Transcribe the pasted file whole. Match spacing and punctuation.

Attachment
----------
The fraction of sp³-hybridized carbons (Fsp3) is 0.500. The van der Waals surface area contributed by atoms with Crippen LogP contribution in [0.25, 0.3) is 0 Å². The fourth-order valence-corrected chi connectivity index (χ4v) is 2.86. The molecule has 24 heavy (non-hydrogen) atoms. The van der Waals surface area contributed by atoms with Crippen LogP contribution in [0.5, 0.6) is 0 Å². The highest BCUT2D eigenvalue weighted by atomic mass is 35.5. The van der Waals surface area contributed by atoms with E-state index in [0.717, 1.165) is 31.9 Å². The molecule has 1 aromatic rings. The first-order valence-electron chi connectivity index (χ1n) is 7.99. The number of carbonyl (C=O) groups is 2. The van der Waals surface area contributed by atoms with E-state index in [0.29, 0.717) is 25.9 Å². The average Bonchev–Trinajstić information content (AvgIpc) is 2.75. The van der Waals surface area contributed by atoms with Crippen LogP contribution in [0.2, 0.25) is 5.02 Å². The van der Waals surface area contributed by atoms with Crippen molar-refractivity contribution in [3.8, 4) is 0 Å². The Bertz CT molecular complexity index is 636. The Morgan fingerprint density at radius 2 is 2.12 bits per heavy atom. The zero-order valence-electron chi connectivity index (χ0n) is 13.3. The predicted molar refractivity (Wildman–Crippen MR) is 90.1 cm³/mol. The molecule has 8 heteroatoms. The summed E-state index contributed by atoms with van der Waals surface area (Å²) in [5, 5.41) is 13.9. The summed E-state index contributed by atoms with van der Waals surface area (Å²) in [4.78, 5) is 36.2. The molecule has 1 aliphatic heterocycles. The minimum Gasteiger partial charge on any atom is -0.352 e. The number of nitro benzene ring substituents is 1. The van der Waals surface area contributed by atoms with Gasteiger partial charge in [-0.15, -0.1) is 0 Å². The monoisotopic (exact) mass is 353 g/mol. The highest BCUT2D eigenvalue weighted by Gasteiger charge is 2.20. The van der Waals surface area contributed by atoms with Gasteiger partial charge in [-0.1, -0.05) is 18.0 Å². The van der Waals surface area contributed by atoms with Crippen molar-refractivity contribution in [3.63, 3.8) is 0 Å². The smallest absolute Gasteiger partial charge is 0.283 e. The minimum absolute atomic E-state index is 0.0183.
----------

The fraction of sp³-hybridized carbons (Fsp3) is 0.500. The van der Waals surface area contributed by atoms with Crippen LogP contribution in [0.25, 0.3) is 0 Å². The fourth-order valence-corrected chi connectivity index (χ4v) is 2.86. The molecule has 24 heavy (non-hydrogen) atoms. The van der Waals surface area contributed by atoms with Crippen LogP contribution in [0.5, 0.6) is 0 Å². The highest BCUT2D eigenvalue weighted by atomic mass is 35.5. The van der Waals surface area contributed by atoms with E-state index in [0.717, 1.165) is 31.9 Å². The molecule has 1 aromatic rings. The first-order valence-electron chi connectivity index (χ1n) is 7.99. The number of carbonyl (C=O) groups is 2. The van der Waals surface area contributed by atoms with E-state index in [0.29, 0.717) is 25.9 Å². The average Bonchev–Trinajstić information content (AvgIpc) is 2.75. The van der Waals surface area contributed by atoms with Crippen LogP contribution in [0.2, 0.25) is 5.02 Å². The van der Waals surface area contributed by atoms with Crippen molar-refractivity contribution in [3.8, 4) is 0 Å². The Bertz CT molecular complexity index is 636. The Morgan fingerprint density at radius 2 is 2.12 bits per heavy atom. The zero-order valence-electron chi connectivity index (χ0n) is 13.3. The predicted molar refractivity (Wildman–Crippen MR) is 90.1 cm³/mol. The molecule has 8 heteroatoms. The summed E-state index contributed by atoms with van der Waals surface area (Å²) in [5, 5.41) is 13.9. The summed E-state index contributed by atoms with van der Waals surface area (Å²) in [4.78, 5) is 36.2. The molecule has 1 aliphatic heterocycles. The minimum Gasteiger partial charge on any atom is -0.352 e. The number of nitro benzene ring substituents is 1. The van der Waals surface area contributed by atoms with Gasteiger partial charge in [-0.15, -0.1) is 0 Å². The monoisotopic (exact) mass is 353 g/mol. The highest BCUT2D eigenvalue weighted by Gasteiger charge is 2.20. The van der Waals surface area contributed by atoms with Gasteiger partial charge in [-0.1, -0.05) is 18.0 Å². The van der Waals surface area contributed by atoms with Crippen molar-refractivity contribution in [3.63, 3.8) is 0 Å². The smallest absolute Gasteiger partial charge is 0.283 e. The minimum absolute atomic E-state index is 0.0183.